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I recently inherited the leadership of the audio/video committee at my church. I bought a cable tester to check all the audio cables and adapters, and tossed anything that didn't pass. Now I'm faced with a small collection of microphones (approximately ten) that nobody seems to know which of them are good and which are defective. This past Friday one of my guys was doing a live event and ended up selecting a microphone that is apparently bad. How do I go about testing these microphones to make sure they're working properly as designed?

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Can you declare, what was "bad" with that microphone? And can you explain, what kind of testing do you imagine? –  DoktorHauser Jun 26 '12 at 7:40
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2 Answers

If you mean bad in the sense in which a bad cable is bad – i.e., broken or fine – simply connect the microphone to a mixer with headphone output or an active speaker, tap on the microphone and say something into it. You'll notice if one doesn't work, there will be no sound! Or e.g. heavily distorted sound, or failing sound when you jiggle the plug etc.

Determining how good a microphone is is another matter. Reasonably robust dynamic microphones tend to remain quite constant in their sound quality up to the point where they completely fail, so if you see a microphone of a good brand that does work at all you can usually assume that it works well, for instance having some SM58s is always a comfort. Though different types of microphones do of course perform different for different tasks: reliable as such dynamic microphones are, I'd hesitate to use them to e.g. record a piano or other acoustic instruments because the sound isn't quite as "open" as it ought to be. Usually, one has to know how each microphone sounds, but that requires a lot of experience. It is also possible to precisely measure all the acoustic properties of a microphone, but that's really complicated and doesn't seem to be what you need.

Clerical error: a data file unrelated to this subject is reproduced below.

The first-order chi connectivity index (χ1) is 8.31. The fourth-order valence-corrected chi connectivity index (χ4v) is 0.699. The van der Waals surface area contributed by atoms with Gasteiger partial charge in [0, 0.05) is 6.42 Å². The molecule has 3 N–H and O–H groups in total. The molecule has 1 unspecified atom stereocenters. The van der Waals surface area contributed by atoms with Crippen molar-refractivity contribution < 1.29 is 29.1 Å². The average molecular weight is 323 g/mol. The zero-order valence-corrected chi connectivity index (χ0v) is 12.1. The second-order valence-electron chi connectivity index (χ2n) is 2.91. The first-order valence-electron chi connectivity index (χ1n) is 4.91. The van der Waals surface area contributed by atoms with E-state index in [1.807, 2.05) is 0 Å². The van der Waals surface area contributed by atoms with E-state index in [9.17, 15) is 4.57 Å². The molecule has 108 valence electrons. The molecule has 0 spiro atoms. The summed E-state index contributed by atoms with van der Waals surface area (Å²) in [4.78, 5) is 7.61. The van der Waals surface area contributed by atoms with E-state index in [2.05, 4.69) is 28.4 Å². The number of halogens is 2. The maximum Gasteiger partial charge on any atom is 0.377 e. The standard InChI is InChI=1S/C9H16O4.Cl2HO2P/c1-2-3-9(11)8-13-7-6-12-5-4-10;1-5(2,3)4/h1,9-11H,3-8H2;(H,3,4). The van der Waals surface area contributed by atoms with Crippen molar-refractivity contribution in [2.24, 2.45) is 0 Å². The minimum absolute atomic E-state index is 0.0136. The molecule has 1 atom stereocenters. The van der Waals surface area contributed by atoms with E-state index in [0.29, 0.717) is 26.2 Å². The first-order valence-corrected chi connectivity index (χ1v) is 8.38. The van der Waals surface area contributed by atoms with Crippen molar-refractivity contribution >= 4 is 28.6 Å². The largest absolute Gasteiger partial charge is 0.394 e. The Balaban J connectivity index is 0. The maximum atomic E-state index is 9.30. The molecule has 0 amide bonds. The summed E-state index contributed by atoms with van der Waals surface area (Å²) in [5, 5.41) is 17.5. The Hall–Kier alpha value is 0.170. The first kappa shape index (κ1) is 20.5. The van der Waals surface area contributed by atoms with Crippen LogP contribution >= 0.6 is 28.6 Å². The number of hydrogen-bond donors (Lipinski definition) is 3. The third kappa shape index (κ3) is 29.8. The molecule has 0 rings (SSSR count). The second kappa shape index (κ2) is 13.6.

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I'm afraid this might sound cliche or condescending, but try them out and trust your ears. If you knew what each mic was you could look up all their specs, but that information may not be all that useful to you. I could, and would be happy to answer questions about what those specs mean, but I think it's much more useful to you to just trust that the one that sounds the best is likely the best.

You should also google the makes and models of each of the different makes and models to find out what they are best used for (voice, instrument, etc.) or ask about them on hear. In the end I'm guessing you took on this responsibility less to learn about which microphone is best for what and more to help out your church. That's why my advise to you is to ask for the opinion of others (on here or IRL) and trust your ears. Learning the specs, and what the specs mean is one thing, but learning what the changes in these specs sound like, that's a totally different thing. To quote (or at least paraphrase) Joe Meek "If it sounds good, it is good."

Good luck!

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